“The scientific Weltanschauung…asserts that there is no other source of knowledge of the universe, but the intellectual manipulation of carefully verified observations, in fact, what is called research, and that no knowledge can be obtained from revelation, intuition, or inspiration.” – Sigmund Freud, New Introductory Lectures of Psycho-Analysis.1
To begin, it is worth stating, human excellence (the classic definition of virtue) is perhaps reflected best in humanity’s greatest discovery – the methods of science. If Socrates is correct that virtue is synonymous with (or even just strongly dependent on) knowledge, then our most reliable knowledge, science, must underpin much virtue. Thus there are two components of a virtue of science: first the integrity of the scientist and second the attitude of the lay person to science.
Paul Sears reviews nicely what he calls “memoranda” or general principles of the scientist: (1) the wish to be a scientist with its heavy reliance on intuition and aesthetic impulse, (2) faith in the consistency of the universe, (3) a code of testing and continuously verifying phenomena of interest, (4) desire to probe beyond the limits of the senses with induction, deduction, and inference, and (5) willingness (at times) to attack complex problems in advance of knowing all the details. I would add to these (6) scrupulous accuracy and honesty in recording and reporting, (7) open-mindedness (to contrary or contradictory data and theories), and (8) responsible sharing of one’s results and discoveries with peers and society.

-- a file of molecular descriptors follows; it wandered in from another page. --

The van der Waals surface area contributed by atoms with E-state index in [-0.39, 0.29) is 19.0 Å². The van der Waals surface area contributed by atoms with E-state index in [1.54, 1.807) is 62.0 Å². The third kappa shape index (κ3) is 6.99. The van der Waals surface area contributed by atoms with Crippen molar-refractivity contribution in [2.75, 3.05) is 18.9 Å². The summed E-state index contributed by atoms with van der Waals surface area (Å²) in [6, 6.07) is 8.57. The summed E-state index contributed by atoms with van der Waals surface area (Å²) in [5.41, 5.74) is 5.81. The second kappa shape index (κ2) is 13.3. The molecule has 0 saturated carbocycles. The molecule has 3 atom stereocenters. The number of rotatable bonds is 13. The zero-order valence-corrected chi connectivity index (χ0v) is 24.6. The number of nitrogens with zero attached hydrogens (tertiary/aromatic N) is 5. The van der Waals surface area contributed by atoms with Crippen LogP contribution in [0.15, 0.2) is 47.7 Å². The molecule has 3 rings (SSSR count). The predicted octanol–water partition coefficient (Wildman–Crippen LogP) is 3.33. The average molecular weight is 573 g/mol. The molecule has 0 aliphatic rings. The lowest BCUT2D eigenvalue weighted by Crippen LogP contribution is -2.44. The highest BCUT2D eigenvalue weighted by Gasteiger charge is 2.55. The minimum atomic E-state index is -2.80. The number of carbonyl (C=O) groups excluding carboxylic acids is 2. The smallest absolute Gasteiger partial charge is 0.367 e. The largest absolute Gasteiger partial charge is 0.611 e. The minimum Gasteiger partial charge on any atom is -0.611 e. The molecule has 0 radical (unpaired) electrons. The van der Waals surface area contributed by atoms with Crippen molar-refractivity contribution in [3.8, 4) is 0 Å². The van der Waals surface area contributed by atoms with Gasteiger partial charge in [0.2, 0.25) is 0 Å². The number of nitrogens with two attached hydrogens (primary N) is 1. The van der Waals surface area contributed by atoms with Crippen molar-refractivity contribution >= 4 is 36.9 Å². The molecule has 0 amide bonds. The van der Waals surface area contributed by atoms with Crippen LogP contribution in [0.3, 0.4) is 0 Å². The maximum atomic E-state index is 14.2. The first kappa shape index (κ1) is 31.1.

Two famous examples of scientific fraud illustrate the potential danger of scientific deception. Piltdown man, a forged fossil ‘found’ in 1912 was proposed as a 500,000 year old ‘missing link between humans and apes. It took 41 years before experts were able to demonstrate that the specimen had parts from three different species, the skull of a medieval human, the jaw and molars of an orangutan or a chimpanzee. An amateur archeologist, Charles Dawson, likely perpetrated the hoax with immeasurable harm to the course of physical anthropology.2
The second example is a 1998 study published in the highly reputable medical journal, The Lancet, by Andrew Wakefield purportedly showing a link between the MMR vaccine and autism, with data falsified for his own personal financial gain. The journal retracted the study after a detailed investigation revealed fraud, but child vaccination rates fell in Britain and elsewhere with resulting measles outbreaks that continue to this day.3
(continued next post)
1Freud, Sigmund, New Introductory Lectures of Psycho-Analysis.. Encyclopaedia Britanica, 1952. The Great Books, Volume 54, page 874.
2Wikipedia, Piltdown Man.
3Wikipedia, MMR Vaccine and Autism.